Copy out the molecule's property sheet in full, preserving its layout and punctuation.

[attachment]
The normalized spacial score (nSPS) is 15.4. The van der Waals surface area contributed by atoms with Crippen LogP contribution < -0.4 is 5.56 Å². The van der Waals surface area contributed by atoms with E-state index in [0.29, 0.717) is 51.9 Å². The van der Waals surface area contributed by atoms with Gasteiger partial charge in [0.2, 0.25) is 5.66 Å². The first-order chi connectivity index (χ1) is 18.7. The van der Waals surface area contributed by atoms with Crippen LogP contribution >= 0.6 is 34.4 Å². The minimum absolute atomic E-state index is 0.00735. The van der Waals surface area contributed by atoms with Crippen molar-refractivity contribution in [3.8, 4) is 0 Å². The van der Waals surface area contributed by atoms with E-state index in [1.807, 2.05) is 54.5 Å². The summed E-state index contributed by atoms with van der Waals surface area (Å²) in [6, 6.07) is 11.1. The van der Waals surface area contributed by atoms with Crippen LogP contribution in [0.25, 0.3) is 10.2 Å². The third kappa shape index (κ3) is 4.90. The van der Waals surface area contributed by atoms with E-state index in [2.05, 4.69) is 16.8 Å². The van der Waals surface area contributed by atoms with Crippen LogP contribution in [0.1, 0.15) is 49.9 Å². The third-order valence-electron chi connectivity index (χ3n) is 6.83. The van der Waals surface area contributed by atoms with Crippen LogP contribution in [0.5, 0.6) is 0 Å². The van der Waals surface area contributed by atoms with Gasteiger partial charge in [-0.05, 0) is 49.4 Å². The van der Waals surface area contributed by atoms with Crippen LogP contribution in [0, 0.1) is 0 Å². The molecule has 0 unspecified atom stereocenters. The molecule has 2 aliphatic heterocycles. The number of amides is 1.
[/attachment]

The normalized spacial score (nSPS) is 15.4. The van der Waals surface area contributed by atoms with Crippen LogP contribution < -0.4 is 5.56 Å². The van der Waals surface area contributed by atoms with E-state index in [0.29, 0.717) is 51.9 Å². The van der Waals surface area contributed by atoms with Gasteiger partial charge in [0.2, 0.25) is 5.66 Å². The first-order chi connectivity index (χ1) is 18.7. The van der Waals surface area contributed by atoms with Crippen LogP contribution >= 0.6 is 34.4 Å². The minimum absolute atomic E-state index is 0.00735. The van der Waals surface area contributed by atoms with Crippen molar-refractivity contribution in [3.8, 4) is 0 Å². The van der Waals surface area contributed by atoms with E-state index in [1.807, 2.05) is 54.5 Å². The summed E-state index contributed by atoms with van der Waals surface area (Å²) in [6, 6.07) is 11.1. The van der Waals surface area contributed by atoms with Crippen LogP contribution in [0.25, 0.3) is 10.2 Å². The third kappa shape index (κ3) is 4.90. The van der Waals surface area contributed by atoms with E-state index in [2.05, 4.69) is 16.8 Å². The van der Waals surface area contributed by atoms with Crippen LogP contribution in [0.1, 0.15) is 49.9 Å². The third-order valence-electron chi connectivity index (χ3n) is 6.83. The van der Waals surface area contributed by atoms with Crippen LogP contribution in [0.5, 0.6) is 0 Å². The van der Waals surface area contributed by atoms with Gasteiger partial charge in [-0.05, 0) is 49.4 Å². The van der Waals surface area contributed by atoms with Crippen LogP contribution in [0, 0.1) is 0 Å². The molecule has 0 unspecified atom stereocenters. The molecule has 2 aliphatic heterocycles. The number of amides is 1.